Humes subsequently performed occasionally in America and at European venues and festivals, including the prestigious Nice Jazz Festival in the mid-1970s. She recorded her final album, Helen, for Muse Records in 1980. She received the Music Industry of France Award in 1973 and the key to the city of Louisville in 1975.[13]

Humes said of her career, "I'm not trying to be a star! I want to work and be happy and just go along and have my friends – and that's my career."[12]


Humes died of cancer in Santa Monica, California, in 1981, at the age of 68. Her family requested donations for cancer research instead of flowers at her funeral.[14] She is buried at the Inglewood Park Cemetery, in Inglewood, California.[15]

Style and reviews[edit]

Humes's vocal range was from G3 to C5, as she stated in a letter to the arranger Buck Clayton in preparation for a European tour, along with a list of her preferred songs.[3] According to many critics, her voice was versatile, suiting pop songs and ballads as well as blues.[16] She was compared to Ethel Waters and Mildred Bailey from early in her career and was often recorded singing the blues after her association with Basie. In an interview with the jazz critic Whitney Balliett, Humes explained, "I've been called a blues singer, a jazz singer, and a ballad singer – well, I'm all three, which means I'm just a singer."[17] A review from Downbeat Magazine of her albums Talk of the Town, Helen Comes Back, and Helen Humes with Red Norvo and His Orchestra said the following about her collaboration with Red Norvo:

Norvo's sparkling vibes are the ideal complement to Helen's lithe, light timbered clarity…Helen is in particularly fine voice…[with] an uncanny resemblance to early Ella [Fitzgerald] in her sound and phrasing.[16]

The review of Helen Comes Back was not as positive but did not fault the singer:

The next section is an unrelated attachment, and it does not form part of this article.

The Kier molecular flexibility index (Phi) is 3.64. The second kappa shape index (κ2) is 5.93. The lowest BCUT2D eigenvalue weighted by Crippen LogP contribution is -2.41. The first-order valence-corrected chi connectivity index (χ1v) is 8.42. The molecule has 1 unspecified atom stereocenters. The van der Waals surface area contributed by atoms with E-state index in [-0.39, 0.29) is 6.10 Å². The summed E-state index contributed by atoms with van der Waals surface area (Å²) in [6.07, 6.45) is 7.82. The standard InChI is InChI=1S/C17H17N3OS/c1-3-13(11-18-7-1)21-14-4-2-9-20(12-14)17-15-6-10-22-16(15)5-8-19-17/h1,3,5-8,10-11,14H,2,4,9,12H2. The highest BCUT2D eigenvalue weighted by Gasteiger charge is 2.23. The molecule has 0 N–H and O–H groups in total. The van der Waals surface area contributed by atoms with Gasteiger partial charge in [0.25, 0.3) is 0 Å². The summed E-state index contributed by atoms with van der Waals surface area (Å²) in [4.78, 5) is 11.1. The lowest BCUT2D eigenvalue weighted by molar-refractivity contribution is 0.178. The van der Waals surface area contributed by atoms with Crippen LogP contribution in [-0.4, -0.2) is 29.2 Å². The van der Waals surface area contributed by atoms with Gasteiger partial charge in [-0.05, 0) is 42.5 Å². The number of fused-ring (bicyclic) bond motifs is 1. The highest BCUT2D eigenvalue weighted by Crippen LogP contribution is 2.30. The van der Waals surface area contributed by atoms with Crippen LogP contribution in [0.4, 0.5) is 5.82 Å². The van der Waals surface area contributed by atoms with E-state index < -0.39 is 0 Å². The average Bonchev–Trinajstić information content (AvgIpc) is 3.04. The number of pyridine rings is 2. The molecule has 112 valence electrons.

Blues dominates [the album]…[and] although her voice is delightful, the material is too simple to challenge her…Helen is a great deal more than a blues shouter.[16]

Reviews in The Washington Post of her last performances, in Maryland in 1978 and Washington, D.C., in 1980, described her as "beaming and genial at 65" (in 1978) and gave insight into her versatile vocals: "her characteristically light voice [turning] rough as she belted out…'You Can Take My Man But You Can't Keep Him Long'." The reviews also described her use of back phrasing, reminiscent of Billie Holiday's signature style of phrasing a melody in an intimate, personal fashion.[18][19]


  • Helen Humes (Contemporary, 1959 [1960])
  • Songs I Like to Sing! (Contemporary, 1960 [1961])
  • Swingin' with Humes (Contemporary, 1961)
  • Helen Comes Back (Black & Blue, 1973)
  • Sneakin' Around (Black & Blue, 1974; Classic Jazz, 1978)
  • The Incomparable Helen Humes with Connie Berry & Her Jazz Hounds (Jazzology, 1974)
  • Helen Humes with Connie Berry Trio (Audiophile, 1974 [1980])
  • Midsummer Night's Songs with Red Norvo (RCA Victor, 1974)
  • On the Sunny Side of the Street (Black Lion, 1975)
  • The Talk of the Town (Columbia, 1975)
  • 'Deed I Do [live] (Contemporary, 1976 [1994])
  • Nice Jazz 1978 [live] (Black & Blue, 1978)
  • Helen Humes and the Muse All Stars [live] (Muse, 1978 [1980])
  • Let the Good Times Roll (Classic Jazz, 1980) reissue of Helen Comes Back
  • Helen (Muse, 1980 [1981])
  • Be-Baba-Leba (1944–52) (Whiskey, Women, And..., 1983)